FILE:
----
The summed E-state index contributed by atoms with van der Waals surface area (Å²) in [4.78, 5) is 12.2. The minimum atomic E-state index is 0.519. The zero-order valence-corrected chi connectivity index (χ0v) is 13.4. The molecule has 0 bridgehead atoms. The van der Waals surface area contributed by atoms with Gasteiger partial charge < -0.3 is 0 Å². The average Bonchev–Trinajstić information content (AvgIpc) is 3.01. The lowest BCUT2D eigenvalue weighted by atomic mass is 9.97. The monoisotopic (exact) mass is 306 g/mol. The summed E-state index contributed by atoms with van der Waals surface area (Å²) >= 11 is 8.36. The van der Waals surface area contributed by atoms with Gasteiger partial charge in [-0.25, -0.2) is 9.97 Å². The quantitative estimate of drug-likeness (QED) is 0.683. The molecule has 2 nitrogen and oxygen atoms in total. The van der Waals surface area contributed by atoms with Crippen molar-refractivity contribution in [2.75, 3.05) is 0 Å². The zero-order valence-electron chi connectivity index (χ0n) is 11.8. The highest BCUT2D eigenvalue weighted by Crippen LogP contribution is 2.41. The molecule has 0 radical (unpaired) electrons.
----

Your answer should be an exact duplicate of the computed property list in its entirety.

The summed E-state index contributed by atoms with van der Waals surface area (Å²) in [4.78, 5) is 12.2. The minimum atomic E-state index is 0.519. The zero-order valence-corrected chi connectivity index (χ0v) is 13.4. The molecule has 0 bridgehead atoms. The van der Waals surface area contributed by atoms with Gasteiger partial charge < -0.3 is 0 Å². The average Bonchev–Trinajstić information content (AvgIpc) is 3.01. The lowest BCUT2D eigenvalue weighted by atomic mass is 9.97. The monoisotopic (exact) mass is 306 g/mol. The summed E-state index contributed by atoms with van der Waals surface area (Å²) >= 11 is 8.36. The van der Waals surface area contributed by atoms with Gasteiger partial charge in [-0.25, -0.2) is 9.97 Å². The quantitative estimate of drug-likeness (QED) is 0.683. The molecule has 2 nitrogen and oxygen atoms in total. The van der Waals surface area contributed by atoms with Crippen molar-refractivity contribution in [2.75, 3.05) is 0 Å². The zero-order valence-electron chi connectivity index (χ0n) is 11.8. The highest BCUT2D eigenvalue weighted by Crippen LogP contribution is 2.41. The molecule has 0 radical (unpaired) electrons.